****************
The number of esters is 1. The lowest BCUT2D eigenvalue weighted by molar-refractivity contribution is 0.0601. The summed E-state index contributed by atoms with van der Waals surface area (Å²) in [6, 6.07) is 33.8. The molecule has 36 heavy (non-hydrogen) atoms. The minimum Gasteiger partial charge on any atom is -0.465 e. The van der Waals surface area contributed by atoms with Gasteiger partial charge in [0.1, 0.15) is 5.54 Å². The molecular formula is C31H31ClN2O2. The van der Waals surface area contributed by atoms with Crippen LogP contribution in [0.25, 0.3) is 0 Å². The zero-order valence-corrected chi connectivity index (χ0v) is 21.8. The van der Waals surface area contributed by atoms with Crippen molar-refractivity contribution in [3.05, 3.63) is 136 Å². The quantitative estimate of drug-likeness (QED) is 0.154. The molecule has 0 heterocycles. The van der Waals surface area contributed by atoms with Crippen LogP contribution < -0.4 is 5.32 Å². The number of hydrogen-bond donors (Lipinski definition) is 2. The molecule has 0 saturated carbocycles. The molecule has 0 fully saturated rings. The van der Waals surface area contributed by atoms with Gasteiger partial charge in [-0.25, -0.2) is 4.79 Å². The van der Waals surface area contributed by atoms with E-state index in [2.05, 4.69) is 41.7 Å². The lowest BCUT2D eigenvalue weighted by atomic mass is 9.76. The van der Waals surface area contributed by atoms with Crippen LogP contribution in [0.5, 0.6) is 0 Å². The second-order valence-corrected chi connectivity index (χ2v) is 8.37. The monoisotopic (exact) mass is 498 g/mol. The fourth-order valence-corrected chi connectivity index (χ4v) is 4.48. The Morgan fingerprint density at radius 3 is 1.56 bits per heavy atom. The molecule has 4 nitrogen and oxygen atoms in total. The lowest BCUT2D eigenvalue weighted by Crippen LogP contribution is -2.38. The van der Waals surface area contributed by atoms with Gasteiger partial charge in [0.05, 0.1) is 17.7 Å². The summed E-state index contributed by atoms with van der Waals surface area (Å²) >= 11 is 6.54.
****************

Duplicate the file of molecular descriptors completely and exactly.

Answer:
The number of esters is 1. The lowest BCUT2D eigenvalue weighted by molar-refractivity contribution is 0.0601. The summed E-state index contributed by atoms with van der Waals surface area (Å²) in [6, 6.07) is 33.8. The molecule has 36 heavy (non-hydrogen) atoms. The minimum Gasteiger partial charge on any atom is -0.465 e. The van der Waals surface area contributed by atoms with Gasteiger partial charge in [0.1, 0.15) is 5.54 Å². The molecular formula is C31H31ClN2O2. The van der Waals surface area contributed by atoms with Crippen LogP contribution in [0.25, 0.3) is 0 Å². The zero-order valence-corrected chi connectivity index (χ0v) is 21.8. The van der Waals surface area contributed by atoms with Crippen molar-refractivity contribution in [3.05, 3.63) is 136 Å². The quantitative estimate of drug-likeness (QED) is 0.154. The molecule has 0 heterocycles. The van der Waals surface area contributed by atoms with Crippen LogP contribution < -0.4 is 5.32 Å². The number of hydrogen-bond donors (Lipinski definition) is 2. The molecule has 0 saturated carbocycles. The molecule has 0 fully saturated rings. The van der Waals surface area contributed by atoms with Gasteiger partial charge in [-0.25, -0.2) is 4.79 Å². The van der Waals surface area contributed by atoms with E-state index in [2.05, 4.69) is 41.7 Å². The lowest BCUT2D eigenvalue weighted by atomic mass is 9.76. The van der Waals surface area contributed by atoms with Crippen LogP contribution in [0.5, 0.6) is 0 Å². The second-order valence-corrected chi connectivity index (χ2v) is 8.37. The monoisotopic (exact) mass is 498 g/mol. The fourth-order valence-corrected chi connectivity index (χ4v) is 4.48. The Morgan fingerprint density at radius 3 is 1.56 bits per heavy atom. The molecule has 4 nitrogen and oxygen atoms in total. The lowest BCUT2D eigenvalue weighted by Crippen LogP contribution is -2.38. The van der Waals surface area contributed by atoms with Gasteiger partial charge in [0.05, 0.1) is 17.7 Å². The summed E-state index contributed by atoms with van der Waals surface area (Å²) >= 11 is 6.54.